Animation, Content And Cultural Coding: The Cartoon Study A new study argues that there's entirely too much adult content on animated programs watched by kids. The question really becomes: How do you make sure parents know that old associations between cartoons and kids shouldn't be assumed anymore?

Animation, Content And Cultural Coding: The Cartoon Study

Fox has been a pioneer in adult-themed animation like Family Guy, which has changed the cultural link between animation and kids. Fox hide caption

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Fox has been a pioneer in adult-themed animation like Family Guy, which has changed the cultural link between animation and kids.


The Parents Television Council, which regularly issues reports lamenting elements of television content from profanity to violence to the sexualization of teenage girls, has a new report out in which it argues that there's an unreasonable amount of adult-oriented content in animated programming — specifically, in what it calls "the cartoons that kids today are watching the most." (Here's the summary; here's the full report in PDF form.)

There are a few very important caveats about this study.

The first is that what they mean by "the cartoons that kids today are watching the most" is, more specifically, "the highest-rated primetime animated cable shows among children ages 12-17." Think about that for a minute. We're not talking about little kids watching Saturday morning cartoons; we're talking about teenagers watching primetime cartoons on cable. We are not talking about "cartoons" in the sense that some of us watched Bugs Bunny and Elmer Fudd or the Superfriends as small children wrapped in blankets whose parents weren't yet awake.

A good number of teenagers wouldn't be caught dead watching that stuff, and it's certainly not what they flock to in primetime. When I was a teenager, I don't think my friends and I watched cartoons at all, except perhaps with a sharp sense of nostalgia that we had somehow already managed to develop. So the fact that animated programs watched by teenagers in primetime are not children's programming the same way Fat Albert was really doesn't represent a change from Fat Albert to what the Cartoon Network shows in the evening. It's a new kind of programming that never existed, being watched by teenagers. And even if those teenagers watched a very, very small amount of this particular programming, it might well qualify as "the cartoons [they] are watching the most."

But the study is right about one thing, and that's that the cultural coding of animation on American television has changed substantially, and that parents who monitor what their kids watch should know that. It's absolutely true that televised animation long served as an almost — not quite, but almost — bulletproof guarantee that what you were watching was a program aimed at little kids, or at least specifically designed to be suitable for them.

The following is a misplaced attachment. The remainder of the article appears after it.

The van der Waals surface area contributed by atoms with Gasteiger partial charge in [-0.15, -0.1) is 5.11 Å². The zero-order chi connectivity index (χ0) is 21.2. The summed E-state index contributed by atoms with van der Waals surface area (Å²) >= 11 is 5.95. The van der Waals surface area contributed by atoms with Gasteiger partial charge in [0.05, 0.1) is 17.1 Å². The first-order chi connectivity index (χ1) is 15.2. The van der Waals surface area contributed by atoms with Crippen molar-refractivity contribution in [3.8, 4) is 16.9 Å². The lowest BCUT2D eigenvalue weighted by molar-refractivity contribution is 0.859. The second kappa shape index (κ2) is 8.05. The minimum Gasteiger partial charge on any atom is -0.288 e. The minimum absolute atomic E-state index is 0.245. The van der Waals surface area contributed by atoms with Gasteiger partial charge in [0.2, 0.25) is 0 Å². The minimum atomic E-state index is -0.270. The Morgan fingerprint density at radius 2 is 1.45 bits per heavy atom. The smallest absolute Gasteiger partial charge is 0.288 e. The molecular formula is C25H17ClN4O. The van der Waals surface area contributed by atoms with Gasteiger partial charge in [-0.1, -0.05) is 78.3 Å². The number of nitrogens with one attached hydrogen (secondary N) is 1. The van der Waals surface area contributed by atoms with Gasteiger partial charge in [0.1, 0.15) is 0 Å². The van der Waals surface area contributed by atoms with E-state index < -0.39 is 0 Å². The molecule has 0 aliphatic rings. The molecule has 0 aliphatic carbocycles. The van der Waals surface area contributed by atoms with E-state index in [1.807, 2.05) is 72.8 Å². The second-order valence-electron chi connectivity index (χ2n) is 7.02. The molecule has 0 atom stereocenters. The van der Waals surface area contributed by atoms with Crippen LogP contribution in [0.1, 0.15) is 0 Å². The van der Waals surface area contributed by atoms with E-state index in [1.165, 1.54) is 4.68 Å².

At the same time, though, it seems only fair to point out that much of what the PTC is most aggravated about airs as part of the evening programming at what's the Cartoon Network during the day but designated as "Adult Swim" at night. I must admit that for me, that seems like a reasonable way to signal that you're flipping that coding and perhaps defying that expectation. There's nothing inherent in animated programming that makes it innocuous. It was that way on our particular airwaves largely as a matter of custom, and since that expectation is ingrained, if you want parents to be in charge of deciding what's okay for their own kids, an alert that you're defying that custom seems fair. I don't have a problem with informing parents, the same way I wouldn't have a problem with letting them know that you were going to interrupt a televised baseball game to show stripping.

But ... that's what labeling your programming block "Adult Swim" does.

The animation on Adult Swim is, by PTC standards, pretty raunchy at times. It includes episodes of some of the adult-oriented animation Fox has brought along in recent years, including Family Guy, which takes great delight in being just nasty at times. (And honestly, if your 15-year-old stops watching Family Guy, that's cool with me, although my reasons are more about quality-of-show than quantity-of-profanity.)

Much of this clearly traces back to the balancing act that is The Simpsons, which has elements of both little-kid television and not-little-kid television, but which itself isn't the equivalent of a smug shock jock the way Family Guy is. Not only is Family Guy not The Flintstones; it's not The Simpsons, either. There's no reliable coding on animation anymore, and for the most part, that's a good thing — it's the result of innovation and, in some cases, some very smart work. (Adult Swim's sadly departed Frisky Dingo was the kind of show that would give the PTC fits; it was also hysterically funny.)

I can't bring myself to regret the advent of non-kid-oriented animation, but I also don't have a problem with making sure parents understand that "this is a cartoon on television" no longer means "this is appropriate for my seven-year-old" the way it once did. So if you're in the habit of letting the non-adults in your house watch Adult Swim, take it under advisement.